Tag Archives: motivation

The busy start of term..

Whether you are a parent or a teacher, the last weekend in August marks the start or end of your freedom but those first few days offer a hectic similarity to us all as we readjust to the early mornings and return to the loss of our evenings and weekends to planning, preparation and marking. The countdown to half term begins the moment you step across the threshold and pick up your timetable for the weeks and months ahead. Still, the process of educating and entertaining our charges keeps us going and quickly the arrival of over 300 new personalities serves to reawaken the passion and move on from a relaxing 6 weeks.

The transition period for some young people is a tricky one. Routine is absolutely essential as they try to get used to approximately 15 slight variations of the school rules and have to get to grips with how they will transport the hoard of new books and PE kit in their newly purchased undersized ruck sacks.

The early days do serve as stressful times for the newbies and as teachers it’s important that as we start to set and establish classroom routines and discipline rules in our way, we remember that a collection of nervous faces look at you judging how ‘safe’ they will feel in your class. Hopefully some are not weighing up what they can get away with but a confident approach in the first lesson combined with a nice mix of  assertive humour you will have the kids eating out of your hands.

As you start to see the production of work try and look out for the following traits you may wish to raise with your Head of Department/SENCo as potential areas that may need attention.

  1. The grip the student uses with the pen/pencil. You are looking for a classic tripod grip between thumb and first two fingers. The child doesn’t need to stop and shake their hand from fatigue associated with a tight grip.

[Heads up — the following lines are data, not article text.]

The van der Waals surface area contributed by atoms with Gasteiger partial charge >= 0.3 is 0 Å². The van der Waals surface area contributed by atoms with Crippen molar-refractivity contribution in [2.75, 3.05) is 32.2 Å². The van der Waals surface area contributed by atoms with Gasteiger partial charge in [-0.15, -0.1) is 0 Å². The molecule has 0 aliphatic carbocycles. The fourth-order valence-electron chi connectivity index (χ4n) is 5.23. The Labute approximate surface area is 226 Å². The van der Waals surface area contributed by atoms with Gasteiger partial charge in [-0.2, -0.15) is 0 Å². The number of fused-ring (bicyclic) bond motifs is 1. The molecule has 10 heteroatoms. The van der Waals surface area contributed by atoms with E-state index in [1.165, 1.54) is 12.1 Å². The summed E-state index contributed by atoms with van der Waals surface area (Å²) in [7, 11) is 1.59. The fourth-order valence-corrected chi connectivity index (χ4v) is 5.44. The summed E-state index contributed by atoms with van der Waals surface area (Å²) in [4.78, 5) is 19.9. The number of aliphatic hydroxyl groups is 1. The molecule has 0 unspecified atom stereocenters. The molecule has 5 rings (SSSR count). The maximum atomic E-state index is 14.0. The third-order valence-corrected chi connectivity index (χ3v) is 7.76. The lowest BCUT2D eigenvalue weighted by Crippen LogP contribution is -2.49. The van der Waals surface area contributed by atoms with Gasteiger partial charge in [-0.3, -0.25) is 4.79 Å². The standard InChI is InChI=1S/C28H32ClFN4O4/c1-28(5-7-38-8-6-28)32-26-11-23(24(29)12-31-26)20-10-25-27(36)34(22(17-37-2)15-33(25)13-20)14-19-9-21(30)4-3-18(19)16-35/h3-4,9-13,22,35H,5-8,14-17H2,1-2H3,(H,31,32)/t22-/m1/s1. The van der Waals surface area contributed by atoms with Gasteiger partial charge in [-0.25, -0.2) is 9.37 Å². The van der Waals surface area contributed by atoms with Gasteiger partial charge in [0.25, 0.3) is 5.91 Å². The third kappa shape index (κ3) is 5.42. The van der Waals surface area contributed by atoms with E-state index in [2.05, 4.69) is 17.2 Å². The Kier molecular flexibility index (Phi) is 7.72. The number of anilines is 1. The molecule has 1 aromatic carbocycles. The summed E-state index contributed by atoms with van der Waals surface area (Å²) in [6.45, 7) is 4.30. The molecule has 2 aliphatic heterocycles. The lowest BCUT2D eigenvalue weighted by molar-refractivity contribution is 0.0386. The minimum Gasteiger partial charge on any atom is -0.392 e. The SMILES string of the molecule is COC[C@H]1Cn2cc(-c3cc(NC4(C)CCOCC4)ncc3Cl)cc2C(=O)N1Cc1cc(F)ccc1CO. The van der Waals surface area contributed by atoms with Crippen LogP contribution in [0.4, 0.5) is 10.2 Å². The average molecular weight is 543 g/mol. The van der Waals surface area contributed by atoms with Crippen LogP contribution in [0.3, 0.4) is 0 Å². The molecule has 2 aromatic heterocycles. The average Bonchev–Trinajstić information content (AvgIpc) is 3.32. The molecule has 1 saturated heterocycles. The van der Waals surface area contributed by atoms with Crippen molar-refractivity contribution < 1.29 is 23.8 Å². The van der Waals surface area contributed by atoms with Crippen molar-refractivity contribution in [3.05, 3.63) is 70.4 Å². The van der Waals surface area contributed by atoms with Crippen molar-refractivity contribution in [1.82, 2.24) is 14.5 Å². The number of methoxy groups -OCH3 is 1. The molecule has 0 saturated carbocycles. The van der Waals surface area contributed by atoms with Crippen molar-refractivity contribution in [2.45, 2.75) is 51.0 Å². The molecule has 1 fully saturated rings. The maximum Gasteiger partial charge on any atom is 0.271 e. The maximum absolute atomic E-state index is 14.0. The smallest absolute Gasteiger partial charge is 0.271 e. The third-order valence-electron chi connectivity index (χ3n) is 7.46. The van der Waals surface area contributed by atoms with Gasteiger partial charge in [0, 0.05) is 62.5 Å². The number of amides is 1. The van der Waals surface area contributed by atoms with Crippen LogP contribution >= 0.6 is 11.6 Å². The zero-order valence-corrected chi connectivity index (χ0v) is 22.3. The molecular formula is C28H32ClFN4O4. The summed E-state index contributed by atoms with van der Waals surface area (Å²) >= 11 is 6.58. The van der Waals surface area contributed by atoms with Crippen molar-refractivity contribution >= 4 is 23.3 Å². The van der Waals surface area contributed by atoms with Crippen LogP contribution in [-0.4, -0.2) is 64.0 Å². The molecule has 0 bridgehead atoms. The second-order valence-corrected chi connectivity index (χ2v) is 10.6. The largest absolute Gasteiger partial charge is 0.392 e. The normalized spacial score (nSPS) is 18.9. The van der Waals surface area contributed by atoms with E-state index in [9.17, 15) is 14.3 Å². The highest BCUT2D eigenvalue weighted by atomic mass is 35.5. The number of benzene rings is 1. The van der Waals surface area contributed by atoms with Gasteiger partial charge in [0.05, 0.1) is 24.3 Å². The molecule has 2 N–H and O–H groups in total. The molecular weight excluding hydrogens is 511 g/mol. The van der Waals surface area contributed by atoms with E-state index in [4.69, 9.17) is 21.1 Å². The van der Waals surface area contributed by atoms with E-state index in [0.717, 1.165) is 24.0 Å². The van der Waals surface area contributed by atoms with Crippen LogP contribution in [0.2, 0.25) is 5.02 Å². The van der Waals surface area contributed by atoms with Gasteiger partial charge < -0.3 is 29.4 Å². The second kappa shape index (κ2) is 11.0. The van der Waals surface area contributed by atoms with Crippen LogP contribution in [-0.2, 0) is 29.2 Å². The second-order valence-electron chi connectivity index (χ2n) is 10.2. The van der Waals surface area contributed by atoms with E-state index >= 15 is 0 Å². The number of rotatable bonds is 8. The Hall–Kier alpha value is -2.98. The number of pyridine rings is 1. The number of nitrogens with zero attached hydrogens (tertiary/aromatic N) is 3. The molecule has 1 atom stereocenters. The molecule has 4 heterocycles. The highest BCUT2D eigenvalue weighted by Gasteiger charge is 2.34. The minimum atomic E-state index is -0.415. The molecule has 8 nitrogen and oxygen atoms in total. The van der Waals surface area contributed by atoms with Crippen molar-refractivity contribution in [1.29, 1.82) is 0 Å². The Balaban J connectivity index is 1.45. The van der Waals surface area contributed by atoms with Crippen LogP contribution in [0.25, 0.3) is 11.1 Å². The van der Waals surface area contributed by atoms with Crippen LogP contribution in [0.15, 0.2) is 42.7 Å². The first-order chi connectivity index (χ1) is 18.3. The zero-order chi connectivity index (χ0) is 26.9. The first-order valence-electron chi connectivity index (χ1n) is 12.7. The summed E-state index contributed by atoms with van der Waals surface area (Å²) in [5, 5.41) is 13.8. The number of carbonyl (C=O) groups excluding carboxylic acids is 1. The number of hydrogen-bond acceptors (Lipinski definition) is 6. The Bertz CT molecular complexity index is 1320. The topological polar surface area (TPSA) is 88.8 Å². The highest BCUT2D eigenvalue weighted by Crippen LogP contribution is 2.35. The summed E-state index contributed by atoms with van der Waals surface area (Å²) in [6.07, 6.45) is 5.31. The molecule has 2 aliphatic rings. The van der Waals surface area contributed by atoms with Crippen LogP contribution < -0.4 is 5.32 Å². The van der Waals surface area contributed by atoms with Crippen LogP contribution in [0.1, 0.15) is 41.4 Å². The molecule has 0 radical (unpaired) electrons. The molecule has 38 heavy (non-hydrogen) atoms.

2. The speed at which the student writes. This could be due to poor processing speeds, poor spelling or because of attention issues (which could be temporary and dealt with via a swift prompt and refocus)
  3. Do all students complete tests in the time you have allowed. If not, it could be because of a couple of reasons. Potentially there are processing difficulties which could be alleviated with the application of 25% extra time.  Alternatively a student with an average processing ability may not have yet developed the skills to plan and organise their writing efficiently and some strategic coaching may be all that is needed.
  4. Watch out for spelling errors.

Any of the above observations should be raised with the SENCo who is likely to look into transition data as potential additional evidence to build a picture of need.

Lots to think about but the new term wouldn’t be the new term  without a reminder of the job we trained to do and the reward it offers on a daily basis.

Watch out for next week where my first guest blog post will be uploaded. Keep a close eye.

Enjoy your first half term everyone.

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Getting to know you!!

One of the best strategies I have employed as a pastoral leader and Special Educational Needs Co-ordination is probably one of the most logical. In fact, thinking about it, most of what I do in school is about common sense. I wouldn’t necessarily call myself an expert problem solver, just an experienced one and my learning is based on the rich experience of the students I have had the pleasure to work with. I have always maintained that building a relationship with the young person and their family from the outset is vital to ongoing success. It’s useful to know what the ‘hooks’ are with the young people we work with. Knowing how we can focus the work we set on the interests and strengths of the students rather than devising mundane generic tasks will always help motivation. It’s important to get updates from parents so I invite and encourage regular communication. I look to the parent as the expert when it comes to the young person and the information I gather is key. Any school worth it’s salt will welcome communication from parents so please don’t wait to be contacted by your child’s school. Be proactive and arrange a meeting to share information you might not think is relevant but could actually reveal little gems of information that can unlock massive future potential. Why not make a real impact and send your child’s school a postcard telling them of your som or daughters latest successes or achievements from home?